Yoga, as it's practiced in this country, tends to be a warm, bright affair, associated with orangey light, wood floors, soothing singing bowls and nature sounds. But yoga instructor Kimee Massie wanted to offer something different. As she puts it, "Not everyone wants to listen to birds and waterfalls."
So Kimee and her husband, Scott Massie, developed Black Yoga (sometimes rendered as "BLACK YO)))GA"), which sets Vinyasa flow yoga to drone and stoner metal. No strangers to heavy music, the Massies are also co-founders of the local label-and-more Innervenus Music Collective, whose recent catalog includes releases by Vulture, Molasses Barge and Sistered.
Each class features a music mix curated by Scott and Chad Hammitt of the band Agnes Wired for Sound. Sunn O))) — a band that's synonymous with drone metal (and is cleverly referenced in the Black Yoga logo) — is often on the mix, along with music by bands like Earth, Horseback and Om. But you'll likely hear a little Portishead or an ambient Depeche Mode deep cut every now and then, too.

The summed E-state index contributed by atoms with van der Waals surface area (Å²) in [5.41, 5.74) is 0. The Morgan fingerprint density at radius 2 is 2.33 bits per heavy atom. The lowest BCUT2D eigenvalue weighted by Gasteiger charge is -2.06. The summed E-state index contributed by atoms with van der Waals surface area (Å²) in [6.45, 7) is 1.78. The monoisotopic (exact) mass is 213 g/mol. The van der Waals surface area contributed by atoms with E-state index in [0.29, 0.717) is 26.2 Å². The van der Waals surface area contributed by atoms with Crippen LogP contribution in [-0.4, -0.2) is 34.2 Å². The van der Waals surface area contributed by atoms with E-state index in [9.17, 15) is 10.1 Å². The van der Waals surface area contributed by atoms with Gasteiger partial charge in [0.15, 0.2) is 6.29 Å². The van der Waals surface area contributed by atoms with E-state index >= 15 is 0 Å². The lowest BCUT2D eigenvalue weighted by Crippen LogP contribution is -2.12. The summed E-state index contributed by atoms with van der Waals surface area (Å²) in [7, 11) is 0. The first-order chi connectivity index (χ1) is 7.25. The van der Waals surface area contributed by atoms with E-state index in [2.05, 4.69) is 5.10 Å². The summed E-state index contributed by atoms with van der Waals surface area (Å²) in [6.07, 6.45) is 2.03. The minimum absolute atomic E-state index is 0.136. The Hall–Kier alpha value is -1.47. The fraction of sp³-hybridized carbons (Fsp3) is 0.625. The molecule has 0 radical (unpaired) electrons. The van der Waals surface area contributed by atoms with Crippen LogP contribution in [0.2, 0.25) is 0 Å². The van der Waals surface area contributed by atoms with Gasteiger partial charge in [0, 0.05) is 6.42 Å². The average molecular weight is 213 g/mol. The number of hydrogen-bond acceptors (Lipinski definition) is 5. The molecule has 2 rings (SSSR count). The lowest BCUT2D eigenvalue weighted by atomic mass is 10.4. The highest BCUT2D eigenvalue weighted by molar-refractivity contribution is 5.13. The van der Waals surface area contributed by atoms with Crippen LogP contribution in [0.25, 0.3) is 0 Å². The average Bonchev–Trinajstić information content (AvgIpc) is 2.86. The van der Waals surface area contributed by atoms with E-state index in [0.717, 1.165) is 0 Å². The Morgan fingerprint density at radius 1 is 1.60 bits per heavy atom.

At a recent class in the ominously named Murder Room at Commonwealth Press' South Side warehouse — one of three places Black Yoga meets weekly — the Massies worked to counteract the cold darkness outside with a scattering of candles and lamps and several space heaters. (Whatever chill might have remained was diminished by Kimee's warm welcome.) As the music buzzed in chests and brains, Kimee soothingly and methodically explained each pose in succession, sometimes pausing to help someone sort out left from right, or offer a modification, or a more challenging step.
The ratio of men to women was about 50-50 — something that is typical for Black Yoga, but not yoga classes in general. "It's hard for men to find a place to relax," says Hammitt, a regular attendee. "They can go to the bar, but most yoga classes are oriented to women." Kimee theorizes that more men are attracted to the music, but it's hard to imagine anyone feeling uncomfortable in one of her classes, regardless of how challenging the poses — or the music — might be.
"I always say," she says with a bright smile, "If you can breathe, you can do Black Yoga."